Gilbert Hernandez is not a complete stranger to DC Comics. He co-authored nine issues of the Vertigo book Yeah! with Peter Bagge in 1999/2000, and his Vertigo series Grip: The Strange World of Men ran for five issues in 2002 — but those were obviously very different times for the publisher. Idiosyncratic indie artists like Hernandez don’t fit the mold of the more conservative New 52-era DC.
Sensation Comics Featuring Wonder Woman is one of the West Coast office’s out-of-continuity anthologies, outside the auspices of the New 52, which presumably gives Hernandez fairly wide scope. Digital titles like Legends of the Dark Knight and Adventures of Superman have become showcases for some of the more unconventional and interesting stories coming out of DC — and they’ve given creators a chance to tell stories unhindered by the aesthetic and narrative restrictions of the New 52.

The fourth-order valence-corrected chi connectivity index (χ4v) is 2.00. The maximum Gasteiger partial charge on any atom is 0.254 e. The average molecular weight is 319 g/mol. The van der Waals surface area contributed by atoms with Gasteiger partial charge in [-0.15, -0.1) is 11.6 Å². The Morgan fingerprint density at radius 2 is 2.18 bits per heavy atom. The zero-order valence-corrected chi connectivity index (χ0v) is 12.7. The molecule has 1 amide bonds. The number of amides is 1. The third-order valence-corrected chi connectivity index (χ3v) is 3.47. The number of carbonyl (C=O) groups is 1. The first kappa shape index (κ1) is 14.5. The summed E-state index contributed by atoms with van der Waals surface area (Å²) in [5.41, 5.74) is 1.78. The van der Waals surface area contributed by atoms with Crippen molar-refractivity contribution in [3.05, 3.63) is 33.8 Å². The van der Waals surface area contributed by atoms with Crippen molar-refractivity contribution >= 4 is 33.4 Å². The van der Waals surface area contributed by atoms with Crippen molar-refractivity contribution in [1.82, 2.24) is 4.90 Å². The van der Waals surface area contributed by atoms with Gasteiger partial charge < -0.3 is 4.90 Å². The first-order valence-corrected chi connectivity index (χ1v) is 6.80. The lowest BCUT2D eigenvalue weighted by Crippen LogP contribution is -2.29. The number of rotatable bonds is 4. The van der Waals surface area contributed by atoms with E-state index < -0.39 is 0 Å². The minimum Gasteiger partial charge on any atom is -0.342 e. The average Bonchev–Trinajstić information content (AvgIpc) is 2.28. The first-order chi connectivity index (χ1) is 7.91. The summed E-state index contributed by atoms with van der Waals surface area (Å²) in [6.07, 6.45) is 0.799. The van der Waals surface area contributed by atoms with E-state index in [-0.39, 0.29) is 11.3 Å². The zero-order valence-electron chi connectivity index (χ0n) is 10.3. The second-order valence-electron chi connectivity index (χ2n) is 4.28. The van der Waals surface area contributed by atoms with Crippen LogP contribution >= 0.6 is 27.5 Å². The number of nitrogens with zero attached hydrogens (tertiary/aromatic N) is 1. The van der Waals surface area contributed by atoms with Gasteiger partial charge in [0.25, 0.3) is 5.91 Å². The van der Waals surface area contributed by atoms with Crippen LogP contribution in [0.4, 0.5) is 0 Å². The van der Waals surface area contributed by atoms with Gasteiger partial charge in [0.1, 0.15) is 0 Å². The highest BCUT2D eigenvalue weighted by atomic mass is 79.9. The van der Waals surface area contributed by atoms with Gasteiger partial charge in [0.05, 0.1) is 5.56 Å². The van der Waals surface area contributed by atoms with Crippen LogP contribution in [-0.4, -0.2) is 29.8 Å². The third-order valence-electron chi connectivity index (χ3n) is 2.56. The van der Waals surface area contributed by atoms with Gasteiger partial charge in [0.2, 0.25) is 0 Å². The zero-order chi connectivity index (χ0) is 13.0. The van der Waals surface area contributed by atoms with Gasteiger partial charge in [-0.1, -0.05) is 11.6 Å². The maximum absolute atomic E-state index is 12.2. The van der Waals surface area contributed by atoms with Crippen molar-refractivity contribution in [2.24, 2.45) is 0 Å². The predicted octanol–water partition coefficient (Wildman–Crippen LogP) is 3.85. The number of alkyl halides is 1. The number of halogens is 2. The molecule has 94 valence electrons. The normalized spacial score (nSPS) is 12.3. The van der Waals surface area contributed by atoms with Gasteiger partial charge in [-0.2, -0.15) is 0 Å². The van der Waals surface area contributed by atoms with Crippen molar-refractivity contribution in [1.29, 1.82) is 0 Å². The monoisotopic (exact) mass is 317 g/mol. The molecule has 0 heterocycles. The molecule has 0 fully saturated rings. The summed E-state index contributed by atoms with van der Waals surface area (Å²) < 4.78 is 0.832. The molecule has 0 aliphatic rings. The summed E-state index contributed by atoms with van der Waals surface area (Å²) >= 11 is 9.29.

The ninth class of California Hall of Fame inductees comprises: acclaimed actor Robert Downey Jr; celebrated artist David Hockney; journalist and news anchor Lester Holt; martial arts superstar Bruce Lee; space pioneer Ellen Ochoa; country music icon Buck Owens; legendary cartoonist Charles M. Schulz and Olympic gold medalist Kristi Yamaguchi. All living inductees will attend in person.
This weekend I got to see “I thought I told you to shut up!” A short by the talented @charlietyrell about the legendary Cartoonist David Boswell and the film that never was about the popular character ‘Reid Flemming’ @fredbread and I did a bit of animation work on it - it turned out incredible. Once it’s gone through the festival circuit il be sure to share a link cc : @harrison.music ✨